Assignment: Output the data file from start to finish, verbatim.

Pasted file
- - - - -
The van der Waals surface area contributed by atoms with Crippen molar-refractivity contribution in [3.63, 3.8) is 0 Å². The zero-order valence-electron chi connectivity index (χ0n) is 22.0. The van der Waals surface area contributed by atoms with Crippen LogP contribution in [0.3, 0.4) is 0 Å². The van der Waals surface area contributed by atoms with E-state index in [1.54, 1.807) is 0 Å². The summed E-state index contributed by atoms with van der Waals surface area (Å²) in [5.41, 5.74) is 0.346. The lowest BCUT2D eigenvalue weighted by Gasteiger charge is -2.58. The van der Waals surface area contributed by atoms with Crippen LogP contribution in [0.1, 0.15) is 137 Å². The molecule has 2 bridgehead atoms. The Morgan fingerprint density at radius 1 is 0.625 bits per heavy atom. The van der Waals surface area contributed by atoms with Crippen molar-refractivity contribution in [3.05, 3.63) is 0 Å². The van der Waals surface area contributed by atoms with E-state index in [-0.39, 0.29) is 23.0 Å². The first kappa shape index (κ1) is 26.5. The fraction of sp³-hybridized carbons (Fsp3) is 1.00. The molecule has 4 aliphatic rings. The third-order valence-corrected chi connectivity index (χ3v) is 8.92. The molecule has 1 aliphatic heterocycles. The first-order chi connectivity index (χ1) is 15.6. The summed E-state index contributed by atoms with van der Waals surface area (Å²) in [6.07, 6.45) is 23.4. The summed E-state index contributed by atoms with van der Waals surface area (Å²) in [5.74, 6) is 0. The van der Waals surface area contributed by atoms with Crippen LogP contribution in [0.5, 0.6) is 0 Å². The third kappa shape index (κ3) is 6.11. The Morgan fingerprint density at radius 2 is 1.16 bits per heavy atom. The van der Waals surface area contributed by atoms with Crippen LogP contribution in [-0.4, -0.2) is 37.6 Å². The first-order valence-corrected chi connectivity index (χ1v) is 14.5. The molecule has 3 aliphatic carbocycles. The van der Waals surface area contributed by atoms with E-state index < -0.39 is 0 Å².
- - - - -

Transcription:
The van der Waals surface area contributed by atoms with Crippen molar-refractivity contribution in [3.63, 3.8) is 0 Å². The zero-order valence-electron chi connectivity index (χ0n) is 22.0. The van der Waals surface area contributed by atoms with Crippen LogP contribution in [0.3, 0.4) is 0 Å². The van der Waals surface area contributed by atoms with E-state index in [1.54, 1.807) is 0 Å². The summed E-state index contributed by atoms with van der Waals surface area (Å²) in [5.41, 5.74) is 0.346. The lowest BCUT2D eigenvalue weighted by Gasteiger charge is -2.58. The van der Waals surface area contributed by atoms with Crippen LogP contribution in [0.1, 0.15) is 137 Å². The molecule has 2 bridgehead atoms. The Morgan fingerprint density at radius 1 is 0.625 bits per heavy atom. The van der Waals surface area contributed by atoms with Crippen molar-refractivity contribution in [3.05, 3.63) is 0 Å². The van der Waals surface area contributed by atoms with E-state index in [-0.39, 0.29) is 23.0 Å². The first kappa shape index (κ1) is 26.5. The fraction of sp³-hybridized carbons (Fsp3) is 1.00. The molecule has 4 aliphatic rings. The third-order valence-corrected chi connectivity index (χ3v) is 8.92. The molecule has 1 aliphatic heterocycles. The first-order chi connectivity index (χ1) is 15.6. The summed E-state index contributed by atoms with van der Waals surface area (Å²) in [6.07, 6.45) is 23.4. The summed E-state index contributed by atoms with van der Waals surface area (Å²) in [5.74, 6) is 0. The van der Waals surface area contributed by atoms with Crippen LogP contribution in [0.5, 0.6) is 0 Å². The third kappa shape index (κ3) is 6.11. The Morgan fingerprint density at radius 2 is 1.16 bits per heavy atom. The van der Waals surface area contributed by atoms with Crippen LogP contribution in [-0.4, -0.2) is 37.6 Å². The first-order valence-corrected chi connectivity index (χ1v) is 14.5. The molecule has 3 aliphatic carbocycles. The van der Waals surface area contributed by atoms with E-state index < -0.39 is 0 Å².